Local man, global presence: Ian Grant’s cultural quest
Over the past three decades, Ian Grant has channeled his knowledge of history and art history to explore cultures around the world. His resume is extensive, to say the least, and Grant has worn many hats, from supplier of Persian rugs to retail store owner turned custom furniture company, Björling and Grant. . He even landed a TV gig in 2009, where he traveled the world looking for interesting objects and furniture in his Travel Channel series, The relic hunter with Ian Grant.
Fast-forward 12 years and Grant is ready for his second close-up. His new series, Cultural quest, is scheduled for the first time on national public television this month. Throughout the six-episode pilot season, Grant and his right-hand man (and shooter) Ian Levasseur take us to a world of travel-craving as they visit places they’ve never been to experience the local life through the lens of artists, artisans and custodians of culture. “It’s about finding out what life is like there,” says Grant.
In one episode, he follows in the footsteps of the Kazakh nomads of Western Mongolia, who hunt with the help of royal eagles. In others, he underwater hunting off a remote island in East Timor or following the processes of Ghanaian artists. “I am very generous with us, but Cultural quest feels Bourdain-esque, ”Grant says. “But instead of using food, we use arts, crafts and cultural events as a window into what’s going on.” By comparison, Grant describes The relic hunter (which earned him an Emmy in 2010) as the cotton candy version of what he created with Cultural quest. Think: less frills, no storylines, and more freedom to do whatever he wants.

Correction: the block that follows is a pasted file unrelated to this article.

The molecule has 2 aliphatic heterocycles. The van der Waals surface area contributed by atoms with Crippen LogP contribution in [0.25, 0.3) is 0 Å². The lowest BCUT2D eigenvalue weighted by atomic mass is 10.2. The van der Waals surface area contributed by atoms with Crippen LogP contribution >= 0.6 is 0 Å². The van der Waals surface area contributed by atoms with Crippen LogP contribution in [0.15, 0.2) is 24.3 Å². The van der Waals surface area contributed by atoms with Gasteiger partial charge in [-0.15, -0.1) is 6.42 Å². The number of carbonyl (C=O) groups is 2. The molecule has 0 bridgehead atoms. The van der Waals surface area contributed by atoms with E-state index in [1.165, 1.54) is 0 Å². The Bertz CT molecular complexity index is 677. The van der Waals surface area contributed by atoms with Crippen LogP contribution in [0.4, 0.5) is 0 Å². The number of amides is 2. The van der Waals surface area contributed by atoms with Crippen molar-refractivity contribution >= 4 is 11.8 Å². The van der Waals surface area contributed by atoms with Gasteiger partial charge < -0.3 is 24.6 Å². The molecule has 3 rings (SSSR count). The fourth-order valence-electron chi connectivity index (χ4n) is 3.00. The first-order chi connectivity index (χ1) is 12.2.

You may be wondering: A spectacle rooted in exotic travel in the midst of a global pandemic? Luckily for Grant and Levasseur, they finished filming the last episode just in time (early March 2020), just days before the closure and travel ban went into effect. Watch the series on PBS starting this month.